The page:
DIY Guide to Building a Shed

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DIY Guide to Building a Shed

The humble garden shed is a common sight in gardens and yards across Australia. This simple structure is usually made from wood and can be used to store a myriad of items including a workbench, tools, gardening equipment, and large, bulky items that aren’t suitable for storing in the home. The building of a shed is a relatively simple process, but a little planning and some precautions are required if it is going to stand the test of time.

 

Choosing the Right Shed

The purpose of the shed should be given some careful thought in advance. Not only does the shed need to be large enough, its door must be wide enough to accommodate the various items that will pass through it. Other factors to consider include whether an electricity supply is required and whether a window is needed. The aesthetic benefits of a shed should not be forgotten either, as a carefully chosen model can enhance the garden or yard in which it is located.

 

Choose Between a Concrete and Wooden Floor

If the land under the shed is uneven or unstable, a concrete floor may be the only viable option. A concrete cast should be laid in place at least a day before the shed is built. It’s always a good idea to make the base 150mm longer than the shed’s dimensions in every direction. For the best results, the concrete base should be set 150mm into the ground on 100mm of hardcore. Wooden panels can be used to keep the concrete that is above the ground in place until it sets. The shed can then be bolted down into the concrete at each side.

Depending on the shed design, there may already be a wooden floor included. In many cases, the weight of the shed itself is designed to hold the structure firmly in place. However, homeowners can choose to submerge a 4-inch concrete slab in the ground, leaving about an inch above the surface. Extra stability and security can be ensured by bolting the entire frame to the concrete.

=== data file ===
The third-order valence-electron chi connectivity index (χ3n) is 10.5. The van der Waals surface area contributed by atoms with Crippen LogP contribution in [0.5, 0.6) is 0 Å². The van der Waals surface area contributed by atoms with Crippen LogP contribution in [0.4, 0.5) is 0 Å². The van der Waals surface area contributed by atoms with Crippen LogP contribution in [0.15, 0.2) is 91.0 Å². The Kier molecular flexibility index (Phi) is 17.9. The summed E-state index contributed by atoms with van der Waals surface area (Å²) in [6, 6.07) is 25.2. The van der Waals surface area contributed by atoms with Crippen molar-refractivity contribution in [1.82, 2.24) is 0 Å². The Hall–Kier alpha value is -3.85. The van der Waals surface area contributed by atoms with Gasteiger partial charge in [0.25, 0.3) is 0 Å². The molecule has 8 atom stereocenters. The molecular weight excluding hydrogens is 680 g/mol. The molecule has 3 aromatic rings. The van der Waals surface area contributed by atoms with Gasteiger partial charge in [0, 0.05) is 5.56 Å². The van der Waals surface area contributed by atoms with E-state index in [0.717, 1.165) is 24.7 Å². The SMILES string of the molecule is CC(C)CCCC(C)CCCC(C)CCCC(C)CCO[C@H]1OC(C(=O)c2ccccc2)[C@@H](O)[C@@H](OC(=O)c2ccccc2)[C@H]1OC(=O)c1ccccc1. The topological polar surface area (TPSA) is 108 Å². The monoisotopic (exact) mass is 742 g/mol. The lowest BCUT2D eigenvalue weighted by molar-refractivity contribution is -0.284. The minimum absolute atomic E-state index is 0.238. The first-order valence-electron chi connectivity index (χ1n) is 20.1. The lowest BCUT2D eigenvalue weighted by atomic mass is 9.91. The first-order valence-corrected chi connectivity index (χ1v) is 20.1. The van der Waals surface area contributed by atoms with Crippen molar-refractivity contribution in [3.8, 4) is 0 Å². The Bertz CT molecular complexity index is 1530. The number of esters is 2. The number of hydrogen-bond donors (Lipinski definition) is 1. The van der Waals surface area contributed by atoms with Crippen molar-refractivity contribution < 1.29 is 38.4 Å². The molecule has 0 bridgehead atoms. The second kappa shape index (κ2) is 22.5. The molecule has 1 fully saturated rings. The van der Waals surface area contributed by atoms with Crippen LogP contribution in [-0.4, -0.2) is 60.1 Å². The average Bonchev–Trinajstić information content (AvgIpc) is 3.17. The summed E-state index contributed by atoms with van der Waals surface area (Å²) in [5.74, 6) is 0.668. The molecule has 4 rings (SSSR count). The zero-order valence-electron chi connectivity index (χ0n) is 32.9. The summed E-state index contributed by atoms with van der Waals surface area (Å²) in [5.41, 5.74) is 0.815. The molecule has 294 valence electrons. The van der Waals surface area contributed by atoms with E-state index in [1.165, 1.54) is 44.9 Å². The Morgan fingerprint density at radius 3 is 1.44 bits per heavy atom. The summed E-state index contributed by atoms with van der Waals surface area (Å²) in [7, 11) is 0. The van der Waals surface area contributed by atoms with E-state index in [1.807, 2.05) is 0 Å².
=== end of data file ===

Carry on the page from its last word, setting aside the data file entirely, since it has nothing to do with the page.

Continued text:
Erecting the Walls

Laying foundations and preparing the ground is the easy part of shed construction. Prefabricated sheds come with detailed construction guides. The easiest way to build a shed is usually to start with two adjacent walls, and bolt or screw them together as directed by the manufacturer. Once all the walls have been firmly fixed into place, the entire structure can then be bolted to the ground if necessary.

 

Securing the Roof of a Shed

The roof of a shed normally comes in two sections that must be fitted together to create a pitched design. The roof sections of a shed are normally screwed into place. Spax screws are ideal for the job, as they don’t require pilot holes. Then all that’s left to do to finish the roof is to apply a felt covering for waterproofing. Roofing felt can be attached with bitumen or galvanised clout nails.

 

Protecting a Shed

It’s usually necessary to add at least two coats of wood preservative to prolong the life of a shed. There are some excellent products available through online retailers such as eBay that protect the walls of a shed from the elements, whilst adding a splash of colour. Depending on the shed’s purpose, it may be a good idea to insulate the walls and roof with brown polyurethane. However, if power is needed in the shed, a qualified electrician should be hired to install the necessary wiring beforehand.

 

Conclusion

Whether a shed is intended for storage or use as a work space, it’s important to remember that it will become an integral feature of the garden or yard in which it sits. While practical considerations are important, the aesthetic benefits a shed can deliver should not be ignored.

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